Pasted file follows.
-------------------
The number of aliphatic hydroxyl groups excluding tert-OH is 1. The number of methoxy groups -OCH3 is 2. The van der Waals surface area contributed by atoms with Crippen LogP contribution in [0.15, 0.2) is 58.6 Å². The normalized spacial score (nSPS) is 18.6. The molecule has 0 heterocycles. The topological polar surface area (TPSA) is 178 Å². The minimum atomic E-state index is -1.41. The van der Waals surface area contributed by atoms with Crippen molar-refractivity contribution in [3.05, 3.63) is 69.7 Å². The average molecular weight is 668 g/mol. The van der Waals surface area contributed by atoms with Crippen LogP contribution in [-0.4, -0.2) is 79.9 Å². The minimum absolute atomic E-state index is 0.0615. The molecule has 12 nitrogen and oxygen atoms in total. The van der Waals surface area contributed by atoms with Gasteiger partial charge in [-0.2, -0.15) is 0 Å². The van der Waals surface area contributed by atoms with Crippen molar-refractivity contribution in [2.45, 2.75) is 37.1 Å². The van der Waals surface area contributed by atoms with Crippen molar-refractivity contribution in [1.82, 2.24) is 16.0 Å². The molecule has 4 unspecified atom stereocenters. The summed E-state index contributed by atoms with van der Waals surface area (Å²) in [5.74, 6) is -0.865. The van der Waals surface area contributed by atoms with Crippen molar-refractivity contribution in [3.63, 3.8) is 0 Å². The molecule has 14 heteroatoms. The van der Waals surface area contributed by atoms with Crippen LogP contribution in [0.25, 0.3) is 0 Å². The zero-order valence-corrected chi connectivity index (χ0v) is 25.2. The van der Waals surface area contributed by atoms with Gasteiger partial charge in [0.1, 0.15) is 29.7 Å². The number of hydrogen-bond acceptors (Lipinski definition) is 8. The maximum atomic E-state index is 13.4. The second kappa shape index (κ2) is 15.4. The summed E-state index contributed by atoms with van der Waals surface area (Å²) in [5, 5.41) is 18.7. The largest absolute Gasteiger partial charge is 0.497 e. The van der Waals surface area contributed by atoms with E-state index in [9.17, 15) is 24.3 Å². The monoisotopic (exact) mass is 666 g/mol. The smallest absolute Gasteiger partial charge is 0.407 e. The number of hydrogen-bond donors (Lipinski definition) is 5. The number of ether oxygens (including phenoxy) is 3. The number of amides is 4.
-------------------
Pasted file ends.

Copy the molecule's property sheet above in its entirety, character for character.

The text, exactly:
The number of aliphatic hydroxyl groups excluding tert-OH is 1. The number of methoxy groups -OCH3 is 2. The van der Waals surface area contributed by atoms with Crippen LogP contribution in [0.15, 0.2) is 58.6 Å². The normalized spacial score (nSPS) is 18.6. The molecule has 0 heterocycles. The topological polar surface area (TPSA) is 178 Å². The minimum atomic E-state index is -1.41. The van der Waals surface area contributed by atoms with Crippen molar-refractivity contribution in [3.05, 3.63) is 69.7 Å². The average molecular weight is 668 g/mol. The van der Waals surface area contributed by atoms with Crippen LogP contribution in [-0.4, -0.2) is 79.9 Å². The minimum absolute atomic E-state index is 0.0615. The molecule has 12 nitrogen and oxygen atoms in total. The van der Waals surface area contributed by atoms with Gasteiger partial charge in [-0.2, -0.15) is 0 Å². The van der Waals surface area contributed by atoms with Crippen molar-refractivity contribution in [2.45, 2.75) is 37.1 Å². The van der Waals surface area contributed by atoms with Crippen molar-refractivity contribution in [1.82, 2.24) is 16.0 Å². The molecule has 4 unspecified atom stereocenters. The summed E-state index contributed by atoms with van der Waals surface area (Å²) in [5.74, 6) is -0.865. The van der Waals surface area contributed by atoms with Crippen molar-refractivity contribution in [3.63, 3.8) is 0 Å². The molecule has 14 heteroatoms. The van der Waals surface area contributed by atoms with Crippen LogP contribution in [0.25, 0.3) is 0 Å². The zero-order valence-corrected chi connectivity index (χ0v) is 25.2. The van der Waals surface area contributed by atoms with Gasteiger partial charge in [0.1, 0.15) is 29.7 Å². The number of hydrogen-bond acceptors (Lipinski definition) is 8. The maximum atomic E-state index is 13.4. The second kappa shape index (κ2) is 15.4. The summed E-state index contributed by atoms with van der Waals surface area (Å²) in [5, 5.41) is 18.7. The largest absolute Gasteiger partial charge is 0.497 e. The van der Waals surface area contributed by atoms with E-state index in [9.17, 15) is 24.3 Å². The monoisotopic (exact) mass is 666 g/mol. The smallest absolute Gasteiger partial charge is 0.407 e. The number of hydrogen-bond donors (Lipinski definition) is 5. The number of ether oxygens (including phenoxy) is 3. The number of amides is 4.